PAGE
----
We have closely studied three of these models: The Helix Centre at Imperial College London, the Centre for Innovation at the Mayo Clinic, and the Consortium for Medical Technologies at Massachusetts General Hospital. Each locates interdisciplinary innovation labs within or near hospital environments; involves diverse stakeholders beyond clinicians (designers, engineers, business professionals, and patients) early in the innovation process ; and engages end users in customizing solutions for their own needs. All have related missions, types of successes, and common challenges.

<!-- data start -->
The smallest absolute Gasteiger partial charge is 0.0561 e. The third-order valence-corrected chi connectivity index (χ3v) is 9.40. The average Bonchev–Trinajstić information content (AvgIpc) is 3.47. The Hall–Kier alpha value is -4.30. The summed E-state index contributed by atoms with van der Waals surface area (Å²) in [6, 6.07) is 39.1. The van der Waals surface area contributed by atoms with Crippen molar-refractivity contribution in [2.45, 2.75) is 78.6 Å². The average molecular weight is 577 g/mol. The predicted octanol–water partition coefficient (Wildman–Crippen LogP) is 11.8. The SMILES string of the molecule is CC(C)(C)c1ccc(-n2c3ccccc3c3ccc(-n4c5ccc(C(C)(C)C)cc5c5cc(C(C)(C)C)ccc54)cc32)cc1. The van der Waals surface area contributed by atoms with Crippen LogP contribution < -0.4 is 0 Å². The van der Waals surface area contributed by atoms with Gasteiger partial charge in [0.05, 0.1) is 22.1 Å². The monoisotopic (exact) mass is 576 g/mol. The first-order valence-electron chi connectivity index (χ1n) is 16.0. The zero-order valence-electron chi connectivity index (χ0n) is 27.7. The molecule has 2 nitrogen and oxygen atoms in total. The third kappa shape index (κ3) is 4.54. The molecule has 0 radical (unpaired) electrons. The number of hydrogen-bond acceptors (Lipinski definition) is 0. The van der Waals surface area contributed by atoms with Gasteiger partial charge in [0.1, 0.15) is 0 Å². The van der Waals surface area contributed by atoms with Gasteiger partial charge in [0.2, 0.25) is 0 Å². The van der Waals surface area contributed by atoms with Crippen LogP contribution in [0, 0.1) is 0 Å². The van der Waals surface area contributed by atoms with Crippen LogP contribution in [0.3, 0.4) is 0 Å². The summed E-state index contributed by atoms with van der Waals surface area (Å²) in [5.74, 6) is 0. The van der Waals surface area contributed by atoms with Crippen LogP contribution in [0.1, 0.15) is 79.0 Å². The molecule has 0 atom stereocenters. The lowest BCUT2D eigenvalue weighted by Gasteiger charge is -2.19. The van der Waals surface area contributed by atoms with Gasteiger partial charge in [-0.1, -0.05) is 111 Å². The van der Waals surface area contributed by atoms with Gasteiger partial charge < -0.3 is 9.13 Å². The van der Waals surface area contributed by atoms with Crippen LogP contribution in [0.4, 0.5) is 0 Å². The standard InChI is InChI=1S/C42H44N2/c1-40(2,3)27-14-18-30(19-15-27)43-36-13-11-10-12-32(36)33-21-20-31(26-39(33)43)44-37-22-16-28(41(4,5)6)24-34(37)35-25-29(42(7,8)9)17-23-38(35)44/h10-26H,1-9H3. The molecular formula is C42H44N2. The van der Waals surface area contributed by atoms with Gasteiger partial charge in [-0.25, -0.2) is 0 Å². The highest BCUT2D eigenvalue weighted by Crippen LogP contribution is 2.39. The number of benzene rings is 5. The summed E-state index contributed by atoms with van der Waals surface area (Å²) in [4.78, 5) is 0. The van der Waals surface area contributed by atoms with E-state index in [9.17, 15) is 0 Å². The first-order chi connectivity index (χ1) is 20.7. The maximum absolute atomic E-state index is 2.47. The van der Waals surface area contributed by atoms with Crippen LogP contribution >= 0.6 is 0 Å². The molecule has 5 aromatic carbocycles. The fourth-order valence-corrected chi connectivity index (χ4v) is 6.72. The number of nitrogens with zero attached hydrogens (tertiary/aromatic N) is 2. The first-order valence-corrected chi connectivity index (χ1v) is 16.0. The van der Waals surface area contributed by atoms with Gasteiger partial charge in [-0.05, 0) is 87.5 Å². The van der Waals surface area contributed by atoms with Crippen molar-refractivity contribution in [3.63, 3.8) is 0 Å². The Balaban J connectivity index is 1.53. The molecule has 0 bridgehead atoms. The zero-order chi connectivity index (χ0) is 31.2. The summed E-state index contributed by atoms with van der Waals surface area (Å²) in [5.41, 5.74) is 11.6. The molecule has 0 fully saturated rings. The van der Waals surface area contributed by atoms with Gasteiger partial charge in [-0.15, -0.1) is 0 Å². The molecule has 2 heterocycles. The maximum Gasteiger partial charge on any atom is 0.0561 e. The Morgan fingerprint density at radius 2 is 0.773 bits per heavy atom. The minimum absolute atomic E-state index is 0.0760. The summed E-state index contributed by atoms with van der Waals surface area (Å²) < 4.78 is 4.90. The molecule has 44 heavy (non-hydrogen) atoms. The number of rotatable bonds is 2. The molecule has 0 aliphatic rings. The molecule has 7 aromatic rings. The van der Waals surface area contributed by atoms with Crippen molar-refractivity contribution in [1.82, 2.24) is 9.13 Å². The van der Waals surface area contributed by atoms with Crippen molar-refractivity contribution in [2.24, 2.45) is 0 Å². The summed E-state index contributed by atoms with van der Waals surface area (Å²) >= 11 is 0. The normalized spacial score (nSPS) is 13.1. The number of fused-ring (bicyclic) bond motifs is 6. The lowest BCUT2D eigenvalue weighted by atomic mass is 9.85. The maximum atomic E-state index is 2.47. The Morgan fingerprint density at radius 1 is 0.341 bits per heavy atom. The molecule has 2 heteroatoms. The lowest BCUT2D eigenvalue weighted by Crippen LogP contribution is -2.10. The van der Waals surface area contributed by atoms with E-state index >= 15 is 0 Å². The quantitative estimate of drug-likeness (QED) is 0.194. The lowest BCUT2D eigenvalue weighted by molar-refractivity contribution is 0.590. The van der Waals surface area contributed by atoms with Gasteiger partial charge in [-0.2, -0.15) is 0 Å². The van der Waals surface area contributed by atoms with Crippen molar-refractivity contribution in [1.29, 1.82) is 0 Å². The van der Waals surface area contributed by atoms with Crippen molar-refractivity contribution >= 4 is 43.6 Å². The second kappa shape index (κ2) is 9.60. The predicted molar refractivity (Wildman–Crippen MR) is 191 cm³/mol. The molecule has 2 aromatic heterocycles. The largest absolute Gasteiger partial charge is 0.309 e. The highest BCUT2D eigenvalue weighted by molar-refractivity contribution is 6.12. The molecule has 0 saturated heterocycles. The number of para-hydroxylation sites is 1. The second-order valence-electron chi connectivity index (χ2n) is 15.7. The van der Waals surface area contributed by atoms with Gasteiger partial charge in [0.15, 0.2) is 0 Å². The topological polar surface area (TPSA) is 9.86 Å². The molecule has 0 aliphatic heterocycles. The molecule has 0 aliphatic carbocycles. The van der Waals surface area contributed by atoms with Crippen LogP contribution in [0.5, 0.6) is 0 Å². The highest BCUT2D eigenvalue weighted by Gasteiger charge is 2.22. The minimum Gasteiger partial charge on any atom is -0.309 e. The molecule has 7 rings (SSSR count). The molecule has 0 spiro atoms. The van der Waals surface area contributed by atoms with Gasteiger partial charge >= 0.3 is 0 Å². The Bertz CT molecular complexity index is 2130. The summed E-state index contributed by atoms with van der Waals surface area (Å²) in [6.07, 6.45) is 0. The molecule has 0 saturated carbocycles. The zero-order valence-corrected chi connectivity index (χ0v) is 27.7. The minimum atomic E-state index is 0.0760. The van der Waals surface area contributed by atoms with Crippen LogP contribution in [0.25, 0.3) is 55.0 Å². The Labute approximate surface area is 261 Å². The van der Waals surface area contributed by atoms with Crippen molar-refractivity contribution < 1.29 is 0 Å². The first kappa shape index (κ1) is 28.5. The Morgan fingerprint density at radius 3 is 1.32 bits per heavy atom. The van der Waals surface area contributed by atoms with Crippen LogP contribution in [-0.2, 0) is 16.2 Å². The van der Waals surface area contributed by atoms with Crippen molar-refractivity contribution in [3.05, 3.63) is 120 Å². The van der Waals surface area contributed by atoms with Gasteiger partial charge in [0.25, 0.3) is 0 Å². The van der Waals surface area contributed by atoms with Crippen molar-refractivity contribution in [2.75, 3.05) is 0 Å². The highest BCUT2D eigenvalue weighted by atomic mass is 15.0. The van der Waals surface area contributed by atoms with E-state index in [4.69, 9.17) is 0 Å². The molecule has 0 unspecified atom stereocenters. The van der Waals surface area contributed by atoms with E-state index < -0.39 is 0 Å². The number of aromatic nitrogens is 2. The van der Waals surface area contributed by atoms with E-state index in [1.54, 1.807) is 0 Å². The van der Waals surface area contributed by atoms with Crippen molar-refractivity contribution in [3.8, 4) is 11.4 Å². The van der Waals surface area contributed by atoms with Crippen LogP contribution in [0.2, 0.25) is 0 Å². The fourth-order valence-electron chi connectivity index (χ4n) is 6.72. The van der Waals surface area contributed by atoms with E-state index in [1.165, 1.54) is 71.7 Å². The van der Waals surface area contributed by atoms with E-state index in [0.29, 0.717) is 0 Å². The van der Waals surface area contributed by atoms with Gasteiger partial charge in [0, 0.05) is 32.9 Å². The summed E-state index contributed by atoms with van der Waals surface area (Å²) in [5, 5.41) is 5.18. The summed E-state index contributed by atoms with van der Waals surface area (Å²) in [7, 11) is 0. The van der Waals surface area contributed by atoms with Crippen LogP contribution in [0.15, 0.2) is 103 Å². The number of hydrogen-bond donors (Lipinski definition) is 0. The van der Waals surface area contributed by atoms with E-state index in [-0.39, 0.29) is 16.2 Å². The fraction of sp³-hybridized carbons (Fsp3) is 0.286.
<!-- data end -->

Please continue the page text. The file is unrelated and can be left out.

The Helix (Healthcare Innovation Exchange) Centre opened in 2014 to respond to increasing pressures on the UK’s National Health Service (NHS). Helix is a pop-up design studio in the courtyard of one of London’s busiest hospitals, St Mary’s, an institution with a legacy of innovation, including the discovery of penicillin. It is a joint project between the Royal College of Art and Institute of Global Health Innovation at Imperial College London where designers and engineers can work in close contact with clinicians to identify challenges and provide solutions. This is the first time within the NHS that designers, engineers and clinicians have been brought together to co-create.